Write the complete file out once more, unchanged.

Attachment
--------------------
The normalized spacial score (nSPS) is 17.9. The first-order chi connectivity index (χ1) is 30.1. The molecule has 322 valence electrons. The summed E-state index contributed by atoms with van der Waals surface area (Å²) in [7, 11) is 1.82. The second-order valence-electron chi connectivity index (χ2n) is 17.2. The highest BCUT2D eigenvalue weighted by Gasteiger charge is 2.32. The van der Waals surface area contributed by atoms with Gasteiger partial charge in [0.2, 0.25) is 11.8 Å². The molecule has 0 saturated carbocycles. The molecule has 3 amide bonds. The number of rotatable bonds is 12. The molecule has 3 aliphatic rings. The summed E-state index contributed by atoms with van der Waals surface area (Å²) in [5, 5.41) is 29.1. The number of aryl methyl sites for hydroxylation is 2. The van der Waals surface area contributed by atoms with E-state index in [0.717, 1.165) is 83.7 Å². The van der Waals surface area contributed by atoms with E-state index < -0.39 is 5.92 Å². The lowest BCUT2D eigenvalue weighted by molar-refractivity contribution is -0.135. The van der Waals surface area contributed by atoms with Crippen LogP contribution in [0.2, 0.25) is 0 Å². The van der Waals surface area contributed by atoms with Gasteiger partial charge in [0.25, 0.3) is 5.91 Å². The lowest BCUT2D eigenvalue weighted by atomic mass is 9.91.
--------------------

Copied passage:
The normalized spacial score (nSPS) is 17.9. The first-order chi connectivity index (χ1) is 30.1. The molecule has 322 valence electrons. The summed E-state index contributed by atoms with van der Waals surface area (Å²) in [7, 11) is 1.82. The second-order valence-electron chi connectivity index (χ2n) is 17.2. The highest BCUT2D eigenvalue weighted by Gasteiger charge is 2.32. The van der Waals surface area contributed by atoms with Gasteiger partial charge in [0.2, 0.25) is 11.8 Å². The molecule has 0 saturated carbocycles. The molecule has 3 amide bonds. The number of rotatable bonds is 12. The molecule has 3 aliphatic rings. The summed E-state index contributed by atoms with van der Waals surface area (Å²) in [5, 5.41) is 29.1. The number of aryl methyl sites for hydroxylation is 2. The van der Waals surface area contributed by atoms with E-state index in [0.717, 1.165) is 83.7 Å². The van der Waals surface area contributed by atoms with E-state index < -0.39 is 5.92 Å². The lowest BCUT2D eigenvalue weighted by molar-refractivity contribution is -0.135. The van der Waals surface area contributed by atoms with Crippen LogP contribution in [0.2, 0.25) is 0 Å². The van der Waals surface area contributed by atoms with Gasteiger partial charge in [0.25, 0.3) is 5.91 Å². The lowest BCUT2D eigenvalue weighted by atomic mass is 9.91.